"Live a good life, and in the end, it’s not the years in the life, it’s the life in the years."

Omens for the ides of March

By on February 22, 2021 in Columnist with 2 Comments

By Susan Sampson

When I turn the page on my wall calendar to March, it looks pretty bleak. 

I see no national holidays or religious events to celebrate. Sometimes Easter falls in March, but not this year. 

I do see St. Patrick’s day on March 17 — wear green, or I get to pinch you. 

Some of my paternal Finnish-American relatives observe St. Urho’s day on March 16, the day before. They claim that St. Urho ridded Finland of grasshoppers, saving its wine industry. (St. Urho is totally a fictional excuse to party. He was created in northern Minnesota in 1950.)

My maternal relatives descended from Germans, and that included my grandmother Edith Goers, whose birthday was March 25. She’d be 120 years old this year. 

She held a headful of lore that she passed on to my mother, some of which still trickles down through the family even yet, like a bad gene.

Grandmother taught her girls that,

Whistling girls and crowing hens

always come to some bad end.

Also, if your nose itches, you are going to kiss a fool. If you slop water down your front when you wash dishes, you are going to marry a drunk. 

“Be careful,” she warned. “If you break a mirror, you’ll have seven years of bad luck. If you knock over the salt shaker and spill some salt, toss a pinch of salt over your left shoulder, or you’ll have bad luck.” (I remember a Dagwood comic where Dagwood spills some salt in a restaurant. When he tosses a pinch over his shoulder for luck, he hits the diner behind him.) 

“Be nice” she said. “If you step on a crack, you’ll break your mother’s back.” My mother injured her back carrying me, but that was before I was walking, so it wasn’t entirely my fault.

Grandmother knew her omens. “Red sky at morning…” but everybody’s granny knew that one. 

Did you take a sudden chill that made you shudder? Somebody just stepped on your grave. Does the fuzzy bear caterpillar have broad stripes? Then we’ll have a hard winter. (My mother claimed that her hair was thicker before a cold winter, too.)

Grandmother’s lessons were endless. “Take care of yourself. Clean your dinner plate to make it a good day tomorrow. Besides, think of the starving Armenians. Don’t make faces or your face will freeze that way. Don’t walk barefooted — that will make your feet too wide.” 

We lived on the sandy Oregon coast where it was too cold to go barefooted unless the sand was too hot to step on, but my feet turned out short and wide anyway. That works fine for flip-flops and huaraches, not so much so for pointy-toed shoes with spiked heels. 

“To get rid of your warts, steal your mother’s dishcloth and bury it in the back yard,” she taught her own daughter, my mother. Mom did that, and it worked, but when my brother got warts on his hand, she took him to the doctor. There’s no sense in wasting a good dishcloth, I guess, or teaching your son to steal.

“Be lucky. If you see a white horse, make a wish, dab your thumb on your tongue, make a fist, and smack your fist into your other palm. Is it your birthday? Make a wish, then blow out the candles on your birthday cake in one breath.” (That horrifies my son who holds a Ph.D. in public health. He’s been concerned about droplets since before COVID-19.)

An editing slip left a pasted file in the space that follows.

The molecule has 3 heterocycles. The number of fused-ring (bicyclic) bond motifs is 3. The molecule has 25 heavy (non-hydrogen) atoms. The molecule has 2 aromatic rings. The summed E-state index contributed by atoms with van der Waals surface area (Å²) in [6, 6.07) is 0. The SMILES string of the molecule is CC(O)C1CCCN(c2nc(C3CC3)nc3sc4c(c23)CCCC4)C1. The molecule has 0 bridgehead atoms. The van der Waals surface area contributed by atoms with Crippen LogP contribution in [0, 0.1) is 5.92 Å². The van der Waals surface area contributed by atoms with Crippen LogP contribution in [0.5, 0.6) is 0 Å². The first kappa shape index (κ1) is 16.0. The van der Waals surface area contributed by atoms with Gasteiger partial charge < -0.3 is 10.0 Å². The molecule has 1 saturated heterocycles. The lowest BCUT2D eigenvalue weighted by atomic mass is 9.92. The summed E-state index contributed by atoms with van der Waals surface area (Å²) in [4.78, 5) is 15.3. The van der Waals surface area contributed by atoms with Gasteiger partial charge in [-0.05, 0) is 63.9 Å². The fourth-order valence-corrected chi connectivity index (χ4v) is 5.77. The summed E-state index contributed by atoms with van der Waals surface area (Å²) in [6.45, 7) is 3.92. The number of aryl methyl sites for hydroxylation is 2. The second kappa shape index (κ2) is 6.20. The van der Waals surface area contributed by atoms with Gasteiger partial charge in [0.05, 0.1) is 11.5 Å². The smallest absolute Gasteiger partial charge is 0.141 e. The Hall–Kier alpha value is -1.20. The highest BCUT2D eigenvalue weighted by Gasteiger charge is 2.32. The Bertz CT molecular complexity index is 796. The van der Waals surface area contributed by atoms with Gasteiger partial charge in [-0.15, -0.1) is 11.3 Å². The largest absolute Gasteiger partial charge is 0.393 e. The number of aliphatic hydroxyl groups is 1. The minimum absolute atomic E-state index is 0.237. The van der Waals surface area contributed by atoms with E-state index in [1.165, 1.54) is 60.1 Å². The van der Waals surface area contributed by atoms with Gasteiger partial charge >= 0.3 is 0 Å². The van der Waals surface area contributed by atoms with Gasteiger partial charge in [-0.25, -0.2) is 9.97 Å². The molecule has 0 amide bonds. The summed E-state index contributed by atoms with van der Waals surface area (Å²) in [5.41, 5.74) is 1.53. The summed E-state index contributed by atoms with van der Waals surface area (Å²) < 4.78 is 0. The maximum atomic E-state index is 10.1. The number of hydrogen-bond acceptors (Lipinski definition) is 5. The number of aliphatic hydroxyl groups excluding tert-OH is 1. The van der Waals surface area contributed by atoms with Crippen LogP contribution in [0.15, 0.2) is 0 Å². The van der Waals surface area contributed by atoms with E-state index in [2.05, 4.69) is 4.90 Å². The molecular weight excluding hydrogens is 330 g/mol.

If you can find chicken meat with a breastbone intact, scrape off the meat, dry the bone for a day, then find somebody to pull the wishbone with you. According to Grandma, when the bone breaks, whoever is left with the larger piece will be lucky. 

But my husband Jerry, aeronautical engineer (retired) that he is, applies some quick structural analysis to the bone, tugs it sharply, and always breaks it into three parts, sending the lucky tip flying across the room, so nobody wins. 

On the other hand, to my surprise, Jerry was insistent upon obeying the cautions of one particular myth, not one of Grandma’s. 

We were visiting the Big Island of Hawaii, walking on the beach, when I found a rock studded with small crystals of green peridot. We’d visited the Volcanoes National Park the day before, where park rangers warned that if anybody took rocks from the park, they’d bring down the wrath of the goddess Pele, who would shower them with bad luck. 

I love crystals, not for their auras or soothing influences or medicinal values, but for my fascination with their molecular structures. But at Jerry’s insistence, I left the rock on the beach. I’ve come to think that he just didn’t want to help me carry it. 

“An owl in your household brings good luck,” Grandma said. I think she meant in your eaves; nobody wants owl pellets in the attic. 

A week or so ago, I heard a Great Horned Owl in the night. Then, three nights ago, as Jerry sat in a darkened living room watching the night sky, he saw a large bird fly up to the house and perch on the roof. We sneaked outside in the dark, then shone the beam of a flashlight up on the roof for just a second so as not to disturb it. 

There it was, a Great Horned Owl, looking down on us with huge eyes. Will we be lucky? Grandma would tell us to keep our fingers crossed. 

Fingers crossed or not, the calendar promises that spring arrives March 21. 

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  1. Margot LeRoy says:

    Lovely piece on the heritage we all carry inside us from our older relatives…Now that we are older, I have no idea what my Grandsons will remember.

  2. Why isn’t this front-page, above-the-fold Sunday NYT? Not joking. We could all use a dose of this.

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